Richard Harrington, who serves in the Department for Business, Energy and Industrial Strategy, said he would "definitely quit" in such a scenario, but supported the prime minister's deal which MPs will vote on next week.
His remarks - immediately after a Downing Street drinks reception for Conservative MPs - followed a government-funded exercise aimed at testing the resilience of the transport network under a no-deal.
It also comes as MPs attempt to limit the government's financial powers and its ability to pursue further no-deal preparations, in a vote that is expected to demonstrate the strength of feeling against a disorderly exit from the EU in the Commons.
Speaking outside Downing Street, Mr Harrington told BBC's Newsnight that the UK was going to leave the bloc "with the prime minister's deal", claiming: "I think people are beginning to realise that it's the prime minister's deal or there may not be a Brexit.
Pressed on whether he would resign as a minister to prevent a no-deal scenario, he replied: "Definitely, I would."
"The prime minister knows everybody's views and I think my view is not an uncommon one. But we fully support the prime minister's deal and I think it will get through."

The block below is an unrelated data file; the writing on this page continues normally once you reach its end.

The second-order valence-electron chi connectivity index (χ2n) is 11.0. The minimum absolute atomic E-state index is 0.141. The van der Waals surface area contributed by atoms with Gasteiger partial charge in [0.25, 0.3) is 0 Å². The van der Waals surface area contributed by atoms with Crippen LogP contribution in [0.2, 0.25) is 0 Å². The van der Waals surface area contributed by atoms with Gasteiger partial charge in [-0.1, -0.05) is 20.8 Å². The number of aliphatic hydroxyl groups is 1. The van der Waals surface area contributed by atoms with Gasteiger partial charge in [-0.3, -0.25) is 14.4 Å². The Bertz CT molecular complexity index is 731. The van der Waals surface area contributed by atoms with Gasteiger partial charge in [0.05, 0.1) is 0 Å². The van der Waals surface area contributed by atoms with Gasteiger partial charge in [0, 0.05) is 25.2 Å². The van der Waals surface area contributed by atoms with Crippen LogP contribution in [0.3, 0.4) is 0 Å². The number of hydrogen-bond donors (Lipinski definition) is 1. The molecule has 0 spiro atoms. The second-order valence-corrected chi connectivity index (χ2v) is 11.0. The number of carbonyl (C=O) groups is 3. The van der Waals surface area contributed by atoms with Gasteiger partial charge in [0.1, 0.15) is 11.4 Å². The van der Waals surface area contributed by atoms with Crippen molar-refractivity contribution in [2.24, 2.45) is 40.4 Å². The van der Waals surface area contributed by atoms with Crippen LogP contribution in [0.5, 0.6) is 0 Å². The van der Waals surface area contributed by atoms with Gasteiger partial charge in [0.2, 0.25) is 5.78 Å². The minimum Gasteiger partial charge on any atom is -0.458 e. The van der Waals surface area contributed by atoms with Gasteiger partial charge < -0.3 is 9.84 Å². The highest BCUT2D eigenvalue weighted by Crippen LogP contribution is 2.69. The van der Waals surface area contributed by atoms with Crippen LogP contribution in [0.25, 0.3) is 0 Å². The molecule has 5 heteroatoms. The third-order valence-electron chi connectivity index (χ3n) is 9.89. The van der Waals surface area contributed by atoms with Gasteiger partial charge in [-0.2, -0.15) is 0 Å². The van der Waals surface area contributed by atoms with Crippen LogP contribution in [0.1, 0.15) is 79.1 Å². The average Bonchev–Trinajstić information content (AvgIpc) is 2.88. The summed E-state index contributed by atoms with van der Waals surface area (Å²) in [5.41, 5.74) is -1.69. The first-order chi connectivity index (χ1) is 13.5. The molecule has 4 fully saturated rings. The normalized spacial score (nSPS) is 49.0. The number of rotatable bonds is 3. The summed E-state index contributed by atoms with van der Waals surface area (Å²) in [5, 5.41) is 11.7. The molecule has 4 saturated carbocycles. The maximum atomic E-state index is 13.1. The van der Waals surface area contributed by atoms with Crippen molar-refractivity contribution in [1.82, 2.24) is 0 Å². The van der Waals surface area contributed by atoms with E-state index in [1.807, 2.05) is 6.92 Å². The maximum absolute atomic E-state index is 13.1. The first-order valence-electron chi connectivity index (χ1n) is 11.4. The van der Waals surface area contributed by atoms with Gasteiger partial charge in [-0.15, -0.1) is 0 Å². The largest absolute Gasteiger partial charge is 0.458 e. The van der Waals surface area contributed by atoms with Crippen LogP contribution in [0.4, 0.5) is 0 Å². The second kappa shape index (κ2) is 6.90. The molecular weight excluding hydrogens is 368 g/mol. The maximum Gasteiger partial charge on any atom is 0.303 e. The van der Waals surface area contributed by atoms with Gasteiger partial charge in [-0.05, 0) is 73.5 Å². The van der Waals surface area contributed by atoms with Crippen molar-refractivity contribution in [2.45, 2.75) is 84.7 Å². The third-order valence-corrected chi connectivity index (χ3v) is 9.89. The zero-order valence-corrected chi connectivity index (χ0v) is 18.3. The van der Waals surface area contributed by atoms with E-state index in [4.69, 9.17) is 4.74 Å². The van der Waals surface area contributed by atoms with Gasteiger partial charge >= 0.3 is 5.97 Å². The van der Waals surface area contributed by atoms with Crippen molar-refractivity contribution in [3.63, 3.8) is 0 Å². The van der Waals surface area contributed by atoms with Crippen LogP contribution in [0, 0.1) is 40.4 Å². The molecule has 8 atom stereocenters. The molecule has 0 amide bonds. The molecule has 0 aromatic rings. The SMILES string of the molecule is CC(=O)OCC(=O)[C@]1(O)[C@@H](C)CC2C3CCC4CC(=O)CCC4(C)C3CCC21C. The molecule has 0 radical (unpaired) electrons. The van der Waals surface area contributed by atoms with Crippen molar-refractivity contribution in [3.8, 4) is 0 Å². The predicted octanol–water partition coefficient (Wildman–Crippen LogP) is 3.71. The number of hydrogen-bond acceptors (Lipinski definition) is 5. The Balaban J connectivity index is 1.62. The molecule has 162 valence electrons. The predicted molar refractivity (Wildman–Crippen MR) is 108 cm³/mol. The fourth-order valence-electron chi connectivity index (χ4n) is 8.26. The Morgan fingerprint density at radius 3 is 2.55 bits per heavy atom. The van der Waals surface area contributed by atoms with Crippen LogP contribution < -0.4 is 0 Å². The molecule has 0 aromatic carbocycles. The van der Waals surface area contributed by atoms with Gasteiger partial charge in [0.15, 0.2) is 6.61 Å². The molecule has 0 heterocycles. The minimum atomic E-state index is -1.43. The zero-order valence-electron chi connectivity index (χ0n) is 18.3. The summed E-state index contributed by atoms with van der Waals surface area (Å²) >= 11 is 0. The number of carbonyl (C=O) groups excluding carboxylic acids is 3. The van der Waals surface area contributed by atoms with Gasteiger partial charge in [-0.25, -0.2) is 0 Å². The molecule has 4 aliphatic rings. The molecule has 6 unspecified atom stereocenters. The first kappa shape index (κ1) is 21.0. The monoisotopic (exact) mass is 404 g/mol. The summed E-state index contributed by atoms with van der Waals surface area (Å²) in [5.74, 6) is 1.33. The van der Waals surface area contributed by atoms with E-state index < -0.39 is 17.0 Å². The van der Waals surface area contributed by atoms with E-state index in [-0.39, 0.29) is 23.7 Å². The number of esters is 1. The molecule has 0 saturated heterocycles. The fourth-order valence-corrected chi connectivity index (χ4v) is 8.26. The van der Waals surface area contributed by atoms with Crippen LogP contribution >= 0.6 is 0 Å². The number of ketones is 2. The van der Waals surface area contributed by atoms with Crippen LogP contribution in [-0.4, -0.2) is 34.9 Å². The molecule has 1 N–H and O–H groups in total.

Theresa Villers, a former Tory cabinet minister, who also attended the drinks reception on Monday evening, said she had not changed her view on the prime minister's deal and will still vote down the UK-EU agreement.
And Nigel Dodds, the Westminster leader of the Democratic Unionist Party (DUP), which is responsible for propping up Ms May's fragile government, described the meeting as a "very pleasant social occasion".
"Let us wait and see what comes forth in the course of the next few days but there hasn't been much so far, so we'll see what happens in the next little while."
Ms May is expected to hold a second reception for MPs on Wednesday in a further attempt to persuade them to vote for her deal on the 17 January, following five days of debates in the Commons.
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